12-11 against the All Blacks, 16-15 against the Red Rose, 29-28 against the XV de France, the team South Africa that lifted its 4th Web Ellis Cup Saturday (Oct.28) will go down in history as a 1-point wonder-maker.
Cheslin Kolbe was hunched over on a chair on the sidelines, his head buried deep inside his green and gold jersey for the moment he and South Africa became back-to-back Rugby World Cup winners and history-makers.
The pocket-rocket wing - yellow-carded late on - couldn't bear to watch the last, excruciating minutes of the final at Stade de France against New Zealand as the Springboks clung on to win by a point, just as they did against host France in the quarterfinals, and again against England in the semifinals.
Three points over the course of three games added up to that golden moment and South Africa clinching a record fourth Rugby World Cup ahead of the All Blacks.
The Boks took close calls and heart-stopping finishes to a new level at this World Cup, though.
“I guess as a team we like drama," Springboks flanker Pieter-Steph du Toit, the player of the final, said. “We have had drama for the last few years. It helped us a lot as a team to get through the drama and cope with it and it shows the resilience of the team.”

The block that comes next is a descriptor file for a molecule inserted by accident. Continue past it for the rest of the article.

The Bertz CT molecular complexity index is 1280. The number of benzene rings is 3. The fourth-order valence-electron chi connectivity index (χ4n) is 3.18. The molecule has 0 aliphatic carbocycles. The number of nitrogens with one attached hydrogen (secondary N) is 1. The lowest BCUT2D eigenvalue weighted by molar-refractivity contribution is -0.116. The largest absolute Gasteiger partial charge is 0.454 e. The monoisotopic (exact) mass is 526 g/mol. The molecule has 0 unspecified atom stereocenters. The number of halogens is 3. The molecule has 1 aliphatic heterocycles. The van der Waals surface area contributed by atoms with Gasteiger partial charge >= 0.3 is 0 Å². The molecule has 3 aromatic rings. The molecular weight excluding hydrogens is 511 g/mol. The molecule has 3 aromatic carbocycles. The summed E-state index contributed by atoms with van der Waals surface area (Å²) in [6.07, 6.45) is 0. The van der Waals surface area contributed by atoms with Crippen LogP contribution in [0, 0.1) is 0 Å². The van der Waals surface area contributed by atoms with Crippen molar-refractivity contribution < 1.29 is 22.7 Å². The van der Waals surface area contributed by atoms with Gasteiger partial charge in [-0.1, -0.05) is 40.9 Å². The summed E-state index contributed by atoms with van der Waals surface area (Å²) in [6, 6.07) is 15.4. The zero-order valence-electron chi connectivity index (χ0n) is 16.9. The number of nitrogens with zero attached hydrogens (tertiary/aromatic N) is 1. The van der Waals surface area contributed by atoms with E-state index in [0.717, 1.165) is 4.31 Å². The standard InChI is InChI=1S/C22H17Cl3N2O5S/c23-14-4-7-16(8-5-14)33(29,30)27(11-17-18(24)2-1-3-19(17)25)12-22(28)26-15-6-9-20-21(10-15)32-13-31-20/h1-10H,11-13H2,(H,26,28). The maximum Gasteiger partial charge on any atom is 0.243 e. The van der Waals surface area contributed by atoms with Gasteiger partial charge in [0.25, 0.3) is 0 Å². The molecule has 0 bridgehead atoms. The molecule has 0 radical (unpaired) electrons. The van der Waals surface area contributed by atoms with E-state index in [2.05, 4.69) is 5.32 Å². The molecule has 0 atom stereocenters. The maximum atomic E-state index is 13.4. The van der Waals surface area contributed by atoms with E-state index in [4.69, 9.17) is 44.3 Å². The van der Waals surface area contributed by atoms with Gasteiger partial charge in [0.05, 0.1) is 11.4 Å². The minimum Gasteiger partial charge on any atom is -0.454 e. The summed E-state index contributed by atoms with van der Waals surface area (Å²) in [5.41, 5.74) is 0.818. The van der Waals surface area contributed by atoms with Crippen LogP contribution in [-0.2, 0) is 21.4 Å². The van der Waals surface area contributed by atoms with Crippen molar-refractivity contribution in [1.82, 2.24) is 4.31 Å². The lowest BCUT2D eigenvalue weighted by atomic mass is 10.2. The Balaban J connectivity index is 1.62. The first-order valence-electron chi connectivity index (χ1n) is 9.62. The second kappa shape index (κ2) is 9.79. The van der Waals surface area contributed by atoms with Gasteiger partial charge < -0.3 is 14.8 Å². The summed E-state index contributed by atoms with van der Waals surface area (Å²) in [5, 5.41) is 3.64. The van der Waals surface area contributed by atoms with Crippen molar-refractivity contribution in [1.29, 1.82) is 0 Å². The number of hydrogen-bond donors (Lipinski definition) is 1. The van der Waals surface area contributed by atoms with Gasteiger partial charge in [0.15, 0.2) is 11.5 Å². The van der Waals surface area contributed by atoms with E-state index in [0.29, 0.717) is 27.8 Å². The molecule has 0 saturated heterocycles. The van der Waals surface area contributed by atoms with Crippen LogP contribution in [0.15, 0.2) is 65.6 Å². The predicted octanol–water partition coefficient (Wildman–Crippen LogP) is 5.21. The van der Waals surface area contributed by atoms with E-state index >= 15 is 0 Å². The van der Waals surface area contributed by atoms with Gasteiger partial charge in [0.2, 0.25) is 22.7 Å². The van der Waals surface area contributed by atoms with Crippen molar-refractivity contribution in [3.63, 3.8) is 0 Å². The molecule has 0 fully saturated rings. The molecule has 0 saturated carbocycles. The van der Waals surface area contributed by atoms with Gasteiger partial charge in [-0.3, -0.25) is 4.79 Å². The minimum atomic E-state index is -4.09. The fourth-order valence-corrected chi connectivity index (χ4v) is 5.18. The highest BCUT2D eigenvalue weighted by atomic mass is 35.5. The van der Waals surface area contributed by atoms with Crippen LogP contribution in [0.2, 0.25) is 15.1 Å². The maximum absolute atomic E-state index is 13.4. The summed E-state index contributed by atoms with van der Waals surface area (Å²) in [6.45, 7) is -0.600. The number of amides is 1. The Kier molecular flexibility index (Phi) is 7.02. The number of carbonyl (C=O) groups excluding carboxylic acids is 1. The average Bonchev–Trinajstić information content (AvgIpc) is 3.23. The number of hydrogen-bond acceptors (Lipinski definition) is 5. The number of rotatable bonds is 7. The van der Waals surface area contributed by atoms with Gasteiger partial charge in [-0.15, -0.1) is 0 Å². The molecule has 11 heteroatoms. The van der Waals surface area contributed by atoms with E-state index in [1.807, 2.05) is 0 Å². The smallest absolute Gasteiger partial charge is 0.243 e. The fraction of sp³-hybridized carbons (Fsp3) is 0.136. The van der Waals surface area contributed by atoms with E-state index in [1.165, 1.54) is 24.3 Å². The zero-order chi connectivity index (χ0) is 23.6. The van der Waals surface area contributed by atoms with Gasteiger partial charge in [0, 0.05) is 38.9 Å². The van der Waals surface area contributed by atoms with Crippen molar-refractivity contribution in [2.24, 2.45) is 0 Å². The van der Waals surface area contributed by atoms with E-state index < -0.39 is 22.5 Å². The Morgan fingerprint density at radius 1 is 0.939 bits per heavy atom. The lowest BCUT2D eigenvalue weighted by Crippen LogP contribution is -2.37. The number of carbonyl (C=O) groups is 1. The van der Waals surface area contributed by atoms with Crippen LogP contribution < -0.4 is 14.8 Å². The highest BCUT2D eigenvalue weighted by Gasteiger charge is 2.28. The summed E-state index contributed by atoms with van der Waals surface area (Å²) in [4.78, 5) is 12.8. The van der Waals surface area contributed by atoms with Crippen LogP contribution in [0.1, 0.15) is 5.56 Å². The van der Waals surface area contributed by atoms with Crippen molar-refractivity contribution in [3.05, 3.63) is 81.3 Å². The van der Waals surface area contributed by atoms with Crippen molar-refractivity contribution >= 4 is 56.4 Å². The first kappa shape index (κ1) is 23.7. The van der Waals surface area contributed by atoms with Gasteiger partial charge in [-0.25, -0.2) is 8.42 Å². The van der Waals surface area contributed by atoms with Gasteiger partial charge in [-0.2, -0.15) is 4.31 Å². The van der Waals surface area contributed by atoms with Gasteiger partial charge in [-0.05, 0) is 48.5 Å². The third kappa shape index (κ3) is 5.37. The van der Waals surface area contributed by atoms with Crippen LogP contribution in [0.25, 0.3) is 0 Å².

South Africa showed late fight to break French hearts 29-28 two weeks ago. Then they escaped 16-15 against England in the semis, again with a very late rally.
Nail-biter of all nail-biters
Saturday's 12-11 edging of the All Blacks for the title was the nail-biter of all those nail-biters, even if it had a different shape to it.
Fylhalf Handre Pollard, who saved the Springboks against France and England off the bench, started the final and kicked his team to a 12-3 lead in the 34th minute.
And for the last 46 minutes, the Springboks had to hold off an All Blacks fightback, instead of launching one.
The final fell on Kolbe's 30th birthday. His yellow card came in the 73rd minute for an intentional knock down of a pass and was, in the words of one of the TV commentators, “not the card he was hoping for on his birthday.”
Kolbe scored the Springboks' final try and capped their victory in the World Cup final four years ago in Japan. This time, he had to watch the last, decisive moments of a Rugby World Cup final play out from the sin-bin chair, helpless and hoping.
He decided not to watch and tucked his head inside his jersey. It popped out, smiling, at the final whistle.
“Relief is probably the first word that comes to mind," Springboks coach Jacques Nienaber said. “As a management and leadership group we always thought, we can’t mess this up.”
Nienaber was coaching South Africa for the last time, as was opposite number Ian Foster, whose valiant All Blacks team came within a whisker of winning despite being down to 14 men from the 27th minute after captain Sam Cane's yellow card was upgraded to red on review. It was only the second Rugby World Cup final to be decided by the slimmest of margins after New Zealand beat France 8-7 in 2011.
“I am happy for us but my heart breaks for him," Nienaber said of Foster's last game as All Blacks coach.